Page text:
Additionally, while its research tools are impressive, you will need to know something about investing to benefit from them. If you are new to investing, you may be better off calling the firm than looking online, since the options online can be overwhelming.

Charles Schwab Disclosures

With a history as long as Charles Schwab’s, it’s not surprising that it has disclosures on its record: 52 regulatory events, 3 civil events and 223 arbitrations. Fines for regulatory violations ranged from $25 to $57.3 million, and for civil actions, they ranged from $2.8 million to $5 million. Awards for arbitrations of disputes between clients and Charles Schwab ranged from $0 to $758,944.13.

In the arbitrated dispute that involved the largest reward, a trust claimed breach of contract and warranties, among other things, regarding its investment in a Schwab mutual fund. The company denied the allegations, but the FINRA panel ruled that Charles Schwab pay compensatory damages of $604,094, plus the trust’s attorney fees and other costs.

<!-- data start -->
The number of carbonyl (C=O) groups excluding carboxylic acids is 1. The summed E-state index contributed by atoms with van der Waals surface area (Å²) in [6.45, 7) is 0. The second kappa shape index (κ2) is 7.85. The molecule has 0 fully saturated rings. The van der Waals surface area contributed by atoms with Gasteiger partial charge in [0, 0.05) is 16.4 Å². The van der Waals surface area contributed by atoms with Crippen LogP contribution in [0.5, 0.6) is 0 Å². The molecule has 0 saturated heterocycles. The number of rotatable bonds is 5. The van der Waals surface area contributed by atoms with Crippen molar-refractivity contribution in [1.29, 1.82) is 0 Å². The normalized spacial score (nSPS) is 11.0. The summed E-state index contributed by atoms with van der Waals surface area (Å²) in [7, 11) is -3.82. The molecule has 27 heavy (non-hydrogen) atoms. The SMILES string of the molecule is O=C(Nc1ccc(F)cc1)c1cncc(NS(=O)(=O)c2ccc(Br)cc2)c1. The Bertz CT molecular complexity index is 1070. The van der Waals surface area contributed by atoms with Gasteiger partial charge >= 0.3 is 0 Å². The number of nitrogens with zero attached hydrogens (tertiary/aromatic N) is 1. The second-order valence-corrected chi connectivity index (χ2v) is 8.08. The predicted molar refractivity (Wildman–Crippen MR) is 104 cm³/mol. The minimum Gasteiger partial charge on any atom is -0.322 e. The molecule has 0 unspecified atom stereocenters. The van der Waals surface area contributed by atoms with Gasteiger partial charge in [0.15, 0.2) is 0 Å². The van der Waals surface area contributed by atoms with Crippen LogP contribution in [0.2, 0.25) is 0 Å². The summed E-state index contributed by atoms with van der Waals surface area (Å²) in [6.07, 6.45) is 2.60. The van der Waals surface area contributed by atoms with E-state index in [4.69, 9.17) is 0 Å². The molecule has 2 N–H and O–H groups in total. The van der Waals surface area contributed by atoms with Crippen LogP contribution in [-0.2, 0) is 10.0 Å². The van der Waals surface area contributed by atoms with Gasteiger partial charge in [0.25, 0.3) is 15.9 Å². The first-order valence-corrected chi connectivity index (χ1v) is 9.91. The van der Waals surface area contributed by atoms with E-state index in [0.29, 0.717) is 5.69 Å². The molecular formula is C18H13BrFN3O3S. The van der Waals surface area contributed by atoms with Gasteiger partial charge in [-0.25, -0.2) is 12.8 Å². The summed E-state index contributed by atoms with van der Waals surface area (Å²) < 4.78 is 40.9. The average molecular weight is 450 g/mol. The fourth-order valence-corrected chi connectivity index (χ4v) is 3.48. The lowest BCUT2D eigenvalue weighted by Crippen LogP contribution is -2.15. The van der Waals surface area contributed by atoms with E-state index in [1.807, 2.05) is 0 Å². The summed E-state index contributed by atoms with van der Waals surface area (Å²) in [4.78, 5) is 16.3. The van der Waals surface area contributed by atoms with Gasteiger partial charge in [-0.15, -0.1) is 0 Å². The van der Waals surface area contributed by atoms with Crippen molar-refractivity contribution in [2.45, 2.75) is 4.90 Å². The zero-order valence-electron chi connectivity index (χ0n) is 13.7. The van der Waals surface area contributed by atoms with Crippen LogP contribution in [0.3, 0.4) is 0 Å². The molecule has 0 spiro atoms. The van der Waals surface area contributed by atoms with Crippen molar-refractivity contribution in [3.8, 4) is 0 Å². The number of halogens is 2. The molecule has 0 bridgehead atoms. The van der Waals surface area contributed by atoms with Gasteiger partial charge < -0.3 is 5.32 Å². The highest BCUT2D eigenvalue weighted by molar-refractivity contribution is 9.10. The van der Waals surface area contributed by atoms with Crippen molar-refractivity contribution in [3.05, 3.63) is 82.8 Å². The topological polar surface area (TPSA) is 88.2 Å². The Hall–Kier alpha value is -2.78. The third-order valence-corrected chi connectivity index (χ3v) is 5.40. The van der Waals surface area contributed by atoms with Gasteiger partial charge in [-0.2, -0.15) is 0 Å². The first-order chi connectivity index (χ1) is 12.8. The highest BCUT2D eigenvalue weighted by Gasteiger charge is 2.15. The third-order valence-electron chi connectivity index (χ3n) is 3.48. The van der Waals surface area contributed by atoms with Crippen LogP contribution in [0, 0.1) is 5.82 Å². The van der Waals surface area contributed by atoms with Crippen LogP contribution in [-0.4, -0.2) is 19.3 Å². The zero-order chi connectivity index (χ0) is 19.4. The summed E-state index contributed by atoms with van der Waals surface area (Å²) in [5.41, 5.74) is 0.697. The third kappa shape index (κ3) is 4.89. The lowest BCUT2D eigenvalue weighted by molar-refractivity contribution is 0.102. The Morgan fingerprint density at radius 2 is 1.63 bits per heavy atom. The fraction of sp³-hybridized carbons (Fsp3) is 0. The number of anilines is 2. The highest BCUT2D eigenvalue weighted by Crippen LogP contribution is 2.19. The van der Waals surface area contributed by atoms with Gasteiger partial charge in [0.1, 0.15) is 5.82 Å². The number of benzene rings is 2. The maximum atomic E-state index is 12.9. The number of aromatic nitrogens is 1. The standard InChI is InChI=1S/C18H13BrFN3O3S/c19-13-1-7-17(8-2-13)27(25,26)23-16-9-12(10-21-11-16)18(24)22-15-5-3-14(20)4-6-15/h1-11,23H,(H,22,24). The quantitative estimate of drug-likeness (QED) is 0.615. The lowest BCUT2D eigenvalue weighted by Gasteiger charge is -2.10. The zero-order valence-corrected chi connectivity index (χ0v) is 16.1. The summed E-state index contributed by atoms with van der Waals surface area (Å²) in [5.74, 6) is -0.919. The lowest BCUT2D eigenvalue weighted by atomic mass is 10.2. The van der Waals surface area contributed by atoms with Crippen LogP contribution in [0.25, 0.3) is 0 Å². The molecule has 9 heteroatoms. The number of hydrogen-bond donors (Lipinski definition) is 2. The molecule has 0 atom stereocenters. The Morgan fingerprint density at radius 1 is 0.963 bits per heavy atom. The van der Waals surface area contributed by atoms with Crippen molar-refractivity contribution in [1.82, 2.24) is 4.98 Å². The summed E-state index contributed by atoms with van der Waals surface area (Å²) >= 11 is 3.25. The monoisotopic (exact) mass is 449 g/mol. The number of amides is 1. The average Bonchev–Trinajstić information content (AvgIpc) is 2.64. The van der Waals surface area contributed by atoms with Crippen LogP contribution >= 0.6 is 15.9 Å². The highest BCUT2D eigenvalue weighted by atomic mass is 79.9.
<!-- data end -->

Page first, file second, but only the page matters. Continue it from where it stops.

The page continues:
Charles Schwab: Bottom Line

Though one of the oldest and largest brokerages in the country, Charles Schwab is still nimble and at the top of its game, making investing accessible to the masses. It’s doing this by cutting commissions, making fractions of shares available and offering online platforms with powerful analytical tools. At the same time, it’s not letting up on the quality of its customer support.

Tips for Finding a Financial Advisor

  • Finding a financial advisor doesn’t have to be hard. SmartAsset’s free tool matches you with up to three vetted financial advisors who serve your area, and you can interview your advisor matches at no cost to decide which one is right for you. If you’re ready to find an advisor who can help you achieve your financial goals, get started now.
  • Ask how candidates get paid. Advisors whose only compensation is client fees will likely have fewer conflicts of interest than those who also receive commissions. That said, if any advisors say they are fiduciaries, that means they will work in your best interests.

Photo Credit: ©Charles Schwab

Caroline Hwang, CEPF® Caroline Hwang has been writing about personal finance for more than 20 years. She is a Certified Educator in Personal Finance (CEPF®). Her work has appeared in print and online, including in the New York Times and HuffPo. Before coming to SmartAsset, she worked on the staffs of such publications as Glamour, Redbook and Good Housekeeping. Caroline has a bachelor’s from the University of Pennsylvania and an MFA from New York University. She has yet to beat her young son at chess.